This research indicates that multitasking — both within-medium, as with the CNN study, and multimedia, as with the classroom Internet study — decreases our ability to process and retain information. These studies show the cognitive costs of multitasking: It can distract from the main message and from socially important tasks. Multitasking can also decrease reflection on learning — or “metacognition” — as it shifts activity away from brain areas that deeply reflect on information and learning to areas that deal with more habitual processing.6 It can also cause situational Attention Deficit Disorder, which can lead to irritability, declining productivity, and disorganization.7
Additionally, there are social costs, which concern many parents today. In an intense four-year study of modern family life, anthropologist Elinor Ochs at UCLA’s Sloan Center found that multitasking contributes to decreased family interaction. Researchers in Norway found that social multitasking with a cell phone creates generational boundaries, undermines family rituals and shared communication, and magnifies the importance of peer group while decreasing the importance of family.8
So what can mitigate some the cognitive effects of multitasking — such as decreased reflection and automatic thinking? One answer is reading. Research has shown that the amount of out-of-class reading done in college years is a statistically significant predictor of critical thinking skills.9 In addition, reading promotes imagination, increases vocabulary, and encourages reflection.10
Perhaps most importantly, parents can lead by example to encourage breaks from multitasking. This may mean setting limits on media time or turning off the TV and pulling out a board game that requires concentration on a single task. But, more generally, it means slowing down the pace a bit and encouraging family time, since the positive influences of parents on a child’s development can take place only when parents spend time with their children.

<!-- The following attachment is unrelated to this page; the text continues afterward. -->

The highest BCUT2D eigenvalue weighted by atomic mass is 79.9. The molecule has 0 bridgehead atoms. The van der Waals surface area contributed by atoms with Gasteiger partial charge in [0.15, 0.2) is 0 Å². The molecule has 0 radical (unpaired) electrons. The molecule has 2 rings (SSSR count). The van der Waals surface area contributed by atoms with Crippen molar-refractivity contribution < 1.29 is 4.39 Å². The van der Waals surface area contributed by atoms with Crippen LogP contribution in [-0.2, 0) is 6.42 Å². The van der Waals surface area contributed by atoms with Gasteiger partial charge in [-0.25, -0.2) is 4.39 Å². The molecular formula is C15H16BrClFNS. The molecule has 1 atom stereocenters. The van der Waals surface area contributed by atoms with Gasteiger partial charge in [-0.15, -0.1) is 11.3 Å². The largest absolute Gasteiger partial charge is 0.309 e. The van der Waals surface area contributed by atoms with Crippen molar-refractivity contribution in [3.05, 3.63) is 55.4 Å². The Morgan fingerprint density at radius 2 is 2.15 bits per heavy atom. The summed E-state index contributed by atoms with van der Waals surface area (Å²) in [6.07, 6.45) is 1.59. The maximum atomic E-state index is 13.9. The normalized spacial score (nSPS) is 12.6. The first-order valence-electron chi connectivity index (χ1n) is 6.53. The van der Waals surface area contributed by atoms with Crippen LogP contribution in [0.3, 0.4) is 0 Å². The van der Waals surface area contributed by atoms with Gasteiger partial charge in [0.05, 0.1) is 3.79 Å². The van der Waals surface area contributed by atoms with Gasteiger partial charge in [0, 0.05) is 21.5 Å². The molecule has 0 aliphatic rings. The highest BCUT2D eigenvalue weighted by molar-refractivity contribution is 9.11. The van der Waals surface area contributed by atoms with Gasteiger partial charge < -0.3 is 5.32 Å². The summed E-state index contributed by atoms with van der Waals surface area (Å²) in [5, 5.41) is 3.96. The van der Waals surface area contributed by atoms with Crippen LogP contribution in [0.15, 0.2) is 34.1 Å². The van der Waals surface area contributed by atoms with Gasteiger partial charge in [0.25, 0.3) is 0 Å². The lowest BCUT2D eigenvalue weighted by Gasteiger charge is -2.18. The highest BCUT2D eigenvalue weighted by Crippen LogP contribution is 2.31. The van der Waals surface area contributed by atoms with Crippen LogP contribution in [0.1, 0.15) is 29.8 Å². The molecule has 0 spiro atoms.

If you’re interested in learning more, please take a look at Patricia Greenfield’s article in Science magazine.

Rideout, V., Foehr, U., & Roberts, D. (2010). Generation M2: Media in the Lives of 8- to 18-Year-Olds. Menlo Park, CA: Kaiser Family Foundation.
Greenfield, P. M., Dewinstanley, P., Kilpatrick, H., & Kaye, D. (1994). Action video games and informal education: Effects on strategies for dividing visual attention. Journal of Applied Developmental Psychology, 15:105–123.
Kearney, P. In Proceedings of the DiGRA World Conference, 2005.
Bergen, L., Grimes, T., & Potter, D. (2005). How attention partitions itself during … Human Communication Research, 31 (3), 311-336.
Hembrooke, H., & Gay, G. (2003). The Lecture and the Laptop: Multitasking in wireless learning … Journal of Computing in Higher Education, 15(1), 46-65.
Foerde, K., Poldrack, R.A., & Knowlton, B.J. (2007). Secondary task effects on classification learning. Memory & Cognition, 35, 864-74.
Hallowell, E. M. (2005). Delivered from distraction: Getting the most out of life with attention deficit disorder. New York: Ballantine Books.
Ling, R. and Yttri, B. (2005). Control, emancipation and status: The mobile telephone in the teen’s parental and peer group control relationships. In R. Kraut, M. Brynin, & S. Kiesler (Eds.) Information technology at home. Oxford: Oxford.
Terenzini, P. T., Springer, L., Pascarella, E. T., & Nora, A. (1995). Influences affecting the development of students’ critical thinking skills. Research in Higher Education, 36, 23-39.
Kagan, J. (1965). Reflection-impulsivity and reading ability in primary grade children. Child Development, 36, 609-628.
By Common Sense Media
January 21, 2010

Tuesday, November 22, 2011

a Parent's Guide to Cyber Safety: FBI Publication